Mitering Made Easy

You may have heard the terms “mitered border” or “mitered corner” and wondered what they refer to in the quilting world. Think of a picture frame and how the corners of the frame are joined together to make an angle. That is exactly what quilters are simulating. The 45° angle can be created when two fabric strips converge to make a corner.

Many quilters will utilize this technique when a particular framing look is desired around the outer edge of a quilt. This can be seen especially when a design contains bold stripes or patterns that create a continued motion when making the angle, as opposed to butted borders where the pattern is interrupted.

Below you’ll see a butted corner (left) compared to a mitered corner (right).

butted corner on an American themed quilt mitered corner on an American themed quilt

One consideration to keep in mind when planning a quilt with this type of border is that it requires more yardage. One way to calculate this is to refer to the finished size of the quilt. Here is an example:

Finished size of the quilt = 54” x 64”

Add 4” to each dimension = 58” x 68”

This will allow an extra two inches for trimming at each corner. Use these numbers for calculating the new yardage need for borders.

Note: You will need to use the width of the desired border in your new calculations for overall yardage. This method will determine the number of strips needed when cutting strips from the width of fabric.

(2) 58” + (2) 68” = 252” total needed

252” divided by 42” (the useable width of most fabrics) = approximately 6 strips. (I would typically round this to 7 strips to ensure I had additional fabric if needed.)

mitered versus butted diagram

Notice the overlapping strips at each corner in the mitered border diagram. This will be where the diagonal seams will occur in this method.

Construction:

1. Cut the number of border strips using the new calculation for length (in the example that was 6). Join the strips in an end-to-end fashion. Then, cut the lengths needed. Two (2) strips at 58” and two (2) strips at 68”.

2. Next, find the center of each strip and mark it with either a pin or a fabric marking pencil.

3. Do the same with your patchwork quilt top. Determine the center point of each side and mark that spot. Also place a dot at each corner of your quilt top where the 14” seams would normally intersect. This will be your start and stop marks when seaming the border to your quilt top.

diagram of a corner with an arrow pointing to it

4. Working one border at a time, place border right-sides together with quilt top, matching center markings. Pin border in place, working out from the center point.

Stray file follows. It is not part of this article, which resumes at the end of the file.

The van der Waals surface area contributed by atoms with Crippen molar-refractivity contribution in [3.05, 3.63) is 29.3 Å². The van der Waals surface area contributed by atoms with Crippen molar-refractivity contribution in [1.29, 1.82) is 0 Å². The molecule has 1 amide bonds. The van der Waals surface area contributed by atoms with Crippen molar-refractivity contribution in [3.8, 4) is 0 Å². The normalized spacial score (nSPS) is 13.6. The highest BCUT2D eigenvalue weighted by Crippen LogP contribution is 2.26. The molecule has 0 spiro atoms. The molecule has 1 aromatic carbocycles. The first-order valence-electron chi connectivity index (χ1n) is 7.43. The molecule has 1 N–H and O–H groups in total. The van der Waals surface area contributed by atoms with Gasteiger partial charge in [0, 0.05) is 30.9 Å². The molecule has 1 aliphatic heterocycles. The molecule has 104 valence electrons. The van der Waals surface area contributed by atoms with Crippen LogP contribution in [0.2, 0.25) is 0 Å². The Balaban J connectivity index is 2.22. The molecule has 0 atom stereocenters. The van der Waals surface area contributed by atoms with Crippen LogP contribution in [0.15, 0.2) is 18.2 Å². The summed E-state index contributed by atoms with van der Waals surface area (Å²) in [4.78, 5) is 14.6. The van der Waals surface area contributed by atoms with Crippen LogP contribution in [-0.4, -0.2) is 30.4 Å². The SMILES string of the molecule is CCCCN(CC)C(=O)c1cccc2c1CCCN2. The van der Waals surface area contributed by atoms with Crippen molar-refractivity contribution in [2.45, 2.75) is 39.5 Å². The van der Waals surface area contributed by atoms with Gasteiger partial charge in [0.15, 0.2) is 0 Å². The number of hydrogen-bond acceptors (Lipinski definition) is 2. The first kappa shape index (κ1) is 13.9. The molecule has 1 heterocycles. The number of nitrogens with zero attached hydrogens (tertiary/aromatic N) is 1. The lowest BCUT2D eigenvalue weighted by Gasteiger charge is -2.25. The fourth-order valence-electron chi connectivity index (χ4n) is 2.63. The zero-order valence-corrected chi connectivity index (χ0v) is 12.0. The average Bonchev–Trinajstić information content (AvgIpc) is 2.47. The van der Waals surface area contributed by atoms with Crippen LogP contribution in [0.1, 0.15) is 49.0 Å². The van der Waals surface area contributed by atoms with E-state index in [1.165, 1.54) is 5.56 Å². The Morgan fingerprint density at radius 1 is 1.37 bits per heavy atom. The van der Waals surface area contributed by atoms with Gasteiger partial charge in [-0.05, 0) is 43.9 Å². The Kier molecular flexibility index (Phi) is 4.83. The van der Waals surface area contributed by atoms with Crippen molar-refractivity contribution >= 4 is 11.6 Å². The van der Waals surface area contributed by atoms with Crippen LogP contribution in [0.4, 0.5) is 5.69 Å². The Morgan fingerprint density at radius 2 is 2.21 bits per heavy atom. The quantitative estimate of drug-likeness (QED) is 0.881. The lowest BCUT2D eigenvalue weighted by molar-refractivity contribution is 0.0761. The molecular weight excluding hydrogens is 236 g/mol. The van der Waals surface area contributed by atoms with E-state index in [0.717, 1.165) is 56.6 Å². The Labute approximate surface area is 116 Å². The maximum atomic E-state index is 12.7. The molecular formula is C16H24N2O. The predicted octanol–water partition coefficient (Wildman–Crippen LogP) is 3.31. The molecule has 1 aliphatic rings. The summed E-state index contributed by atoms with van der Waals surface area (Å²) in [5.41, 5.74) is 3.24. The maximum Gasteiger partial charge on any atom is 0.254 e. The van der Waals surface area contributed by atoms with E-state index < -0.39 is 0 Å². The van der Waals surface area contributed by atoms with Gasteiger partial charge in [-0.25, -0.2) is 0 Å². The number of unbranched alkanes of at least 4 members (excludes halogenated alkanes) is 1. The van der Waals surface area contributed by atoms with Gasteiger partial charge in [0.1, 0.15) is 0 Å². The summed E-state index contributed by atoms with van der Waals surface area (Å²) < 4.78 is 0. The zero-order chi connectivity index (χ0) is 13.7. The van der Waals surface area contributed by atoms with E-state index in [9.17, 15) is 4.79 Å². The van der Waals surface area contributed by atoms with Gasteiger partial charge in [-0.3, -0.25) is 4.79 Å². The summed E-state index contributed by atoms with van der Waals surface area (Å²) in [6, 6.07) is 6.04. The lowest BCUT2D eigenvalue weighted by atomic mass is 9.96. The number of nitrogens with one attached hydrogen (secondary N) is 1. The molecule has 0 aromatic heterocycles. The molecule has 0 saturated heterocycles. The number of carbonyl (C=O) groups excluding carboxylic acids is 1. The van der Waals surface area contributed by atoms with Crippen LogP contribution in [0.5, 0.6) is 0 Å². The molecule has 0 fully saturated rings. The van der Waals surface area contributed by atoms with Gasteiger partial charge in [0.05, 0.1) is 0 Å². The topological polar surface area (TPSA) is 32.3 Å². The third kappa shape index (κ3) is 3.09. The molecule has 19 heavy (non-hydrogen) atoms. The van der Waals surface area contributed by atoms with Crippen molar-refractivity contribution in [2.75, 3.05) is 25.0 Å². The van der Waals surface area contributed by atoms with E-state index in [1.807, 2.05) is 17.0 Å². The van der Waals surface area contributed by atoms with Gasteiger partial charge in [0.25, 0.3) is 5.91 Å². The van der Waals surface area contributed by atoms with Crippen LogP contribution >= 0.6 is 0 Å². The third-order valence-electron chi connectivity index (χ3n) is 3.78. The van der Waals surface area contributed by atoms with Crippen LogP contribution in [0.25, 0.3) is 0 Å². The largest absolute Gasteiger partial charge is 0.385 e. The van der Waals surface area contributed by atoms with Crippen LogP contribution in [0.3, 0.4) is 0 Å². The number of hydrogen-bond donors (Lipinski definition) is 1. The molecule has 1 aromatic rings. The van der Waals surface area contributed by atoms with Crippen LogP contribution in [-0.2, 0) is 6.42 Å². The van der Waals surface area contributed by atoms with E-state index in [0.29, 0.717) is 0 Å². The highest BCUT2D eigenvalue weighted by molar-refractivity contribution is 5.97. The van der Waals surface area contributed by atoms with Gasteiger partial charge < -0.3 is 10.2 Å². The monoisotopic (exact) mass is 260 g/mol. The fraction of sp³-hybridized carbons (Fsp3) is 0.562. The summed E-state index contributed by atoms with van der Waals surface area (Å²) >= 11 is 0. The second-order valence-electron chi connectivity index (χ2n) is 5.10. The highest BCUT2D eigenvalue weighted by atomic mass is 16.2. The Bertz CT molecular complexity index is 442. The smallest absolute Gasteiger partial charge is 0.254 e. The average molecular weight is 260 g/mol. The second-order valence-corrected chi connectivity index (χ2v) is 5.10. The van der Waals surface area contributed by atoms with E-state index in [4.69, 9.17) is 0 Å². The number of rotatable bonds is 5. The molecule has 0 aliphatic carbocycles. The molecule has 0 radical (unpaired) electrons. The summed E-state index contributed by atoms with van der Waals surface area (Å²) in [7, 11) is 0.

5. Position the quilt in the sewing machine with the border on the bottom. Use the corner dot as your starting point. Reinforce your stitch as you begin and proceed to the dot marked at the far side of this side. Reinforce stitch at the final marked dot.

6. Proceed in this same manner to join all four border strips to their respective sides, always taking care to not catch the extra border fabric in any seam.

7. Press all seam allowances toward the outer edge of the quilt.

8. Addressing one corner at a time, fold the quilt top right-sides together diagonally as shown in the photo.

American themed fabric fabric folded over into a corner

9. Align the border strips one on top of the other. Pin seam allowances out of the way. Use a ruler and fabric marking pen/pencil to create a 45° stitching line that begins with the seam line that joined the patchwork top to the border strip. See photo below. Yellow = stitching line.

marking the seam on fabric corner seam on fabric

10. Place pins along this seam line and then stitch on the marked line.

11. Open the quilt corner to check that the corner is accurate.

12. Open seam allowance and press.

13. Trim excess border, leaving a 14” seam allowance.

14. Continue in this manner until all four corners are complete.

15. You have now mastered the art of mitered borders!

corner of an American themed quilt

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2 Responses to “Mitering Made Easy”

  1. Carol Cox

    Love the information you give out. Could not doing any quilting this year. Plan on doing for next year. Our church is got a quilting class a couple times a week.

  2. Diane Sewell

    Is there a video of this - I've seen the taster but can't find a full tutorial.